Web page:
For businesses, cheques are an increasingly outdated, expensive and inefficient way to move funds. Enter DivDot, a Victoria-based financial tech firm whose integrated, secure payment solution means simplified payments, improved cash flow, less paper and less time spent preparing and mailing cheques or standing in line at the bank.
DivDot is the brainchild of Matthew Smith, James Davidson and Nick Addison — three graduates of the University of Victoria’s software engineering program.
“Our vision is to provide a solution so businesses don’t have to worry about payments being a pain point,” says Addison. Users can quickly import invoices from accounting software and collect payments faster by sending digital requests to customers who pay directly from their bank accounts through a simple check-out process. The system is compatible with all major banks in Canada and most credit unions. Customers enjoy no-limit transactions for a flat fee within Canada.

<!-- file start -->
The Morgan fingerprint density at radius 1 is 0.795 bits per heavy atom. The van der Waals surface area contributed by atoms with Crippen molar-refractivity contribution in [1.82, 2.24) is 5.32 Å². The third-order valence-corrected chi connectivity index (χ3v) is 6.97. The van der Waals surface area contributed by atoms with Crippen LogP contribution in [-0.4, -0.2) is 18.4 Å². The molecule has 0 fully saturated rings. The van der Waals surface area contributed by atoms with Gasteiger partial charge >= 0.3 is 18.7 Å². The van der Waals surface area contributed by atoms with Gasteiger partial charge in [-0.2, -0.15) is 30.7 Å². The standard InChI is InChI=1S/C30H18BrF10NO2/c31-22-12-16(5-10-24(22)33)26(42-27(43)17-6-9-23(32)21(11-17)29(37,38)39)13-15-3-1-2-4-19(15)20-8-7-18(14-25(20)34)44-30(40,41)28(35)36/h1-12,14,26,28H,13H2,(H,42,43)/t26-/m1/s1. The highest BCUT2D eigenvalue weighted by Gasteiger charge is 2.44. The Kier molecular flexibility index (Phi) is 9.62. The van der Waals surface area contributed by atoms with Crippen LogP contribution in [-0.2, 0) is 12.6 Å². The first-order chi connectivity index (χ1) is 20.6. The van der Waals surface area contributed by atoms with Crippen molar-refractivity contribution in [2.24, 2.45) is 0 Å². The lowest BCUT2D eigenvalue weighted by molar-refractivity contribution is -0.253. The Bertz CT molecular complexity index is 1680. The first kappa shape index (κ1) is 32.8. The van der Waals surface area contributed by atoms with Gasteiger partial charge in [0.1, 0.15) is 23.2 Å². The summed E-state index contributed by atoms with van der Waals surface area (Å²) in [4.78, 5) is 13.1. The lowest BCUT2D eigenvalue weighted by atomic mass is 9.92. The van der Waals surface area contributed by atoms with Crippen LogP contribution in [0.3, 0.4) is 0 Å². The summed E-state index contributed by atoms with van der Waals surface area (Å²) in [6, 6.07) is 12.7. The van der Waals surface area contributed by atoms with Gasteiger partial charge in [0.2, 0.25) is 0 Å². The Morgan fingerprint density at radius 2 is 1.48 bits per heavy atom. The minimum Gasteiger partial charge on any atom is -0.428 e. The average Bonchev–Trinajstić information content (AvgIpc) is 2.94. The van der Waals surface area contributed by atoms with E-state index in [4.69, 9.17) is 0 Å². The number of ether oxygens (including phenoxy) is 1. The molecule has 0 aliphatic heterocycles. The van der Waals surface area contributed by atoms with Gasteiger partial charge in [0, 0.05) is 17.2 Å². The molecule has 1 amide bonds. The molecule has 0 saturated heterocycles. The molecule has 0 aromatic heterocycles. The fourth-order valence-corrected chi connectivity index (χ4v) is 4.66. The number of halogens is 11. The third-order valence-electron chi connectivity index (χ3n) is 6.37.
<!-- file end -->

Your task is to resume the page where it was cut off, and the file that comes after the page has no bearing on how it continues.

Since its August 2019 launch, DivDot has processed hundreds of thousands in payments through its platform. Where do the founders see DivDot in five years?
“We hope to have captured most of Canada’s cheque market,” says Smith, “which is 750 million cheques a year in Canada.”
A Q & A with Matthew Smith, James Davidson and Nick Addison
What was the best business advice you ever received?
James: This advice was given to me by my dad: He said when things get stressful, you need to treat it like a nine-to-five job. You need to disconnect and hang out with your friends or go to the gym or go out and enjoy nature.
What advice would you give to someone just starting out?
Matt: Don’t fall in love with an idea. Talk to people. All your assumptions are wrong.
What was the scariest part of starting up?
Nick: The scariest part was knowing the statistics of the failure rate of startups, in general, and being able to defy that and having a reason to defy that.
This article is from the April/May 2020 issue of Douglas.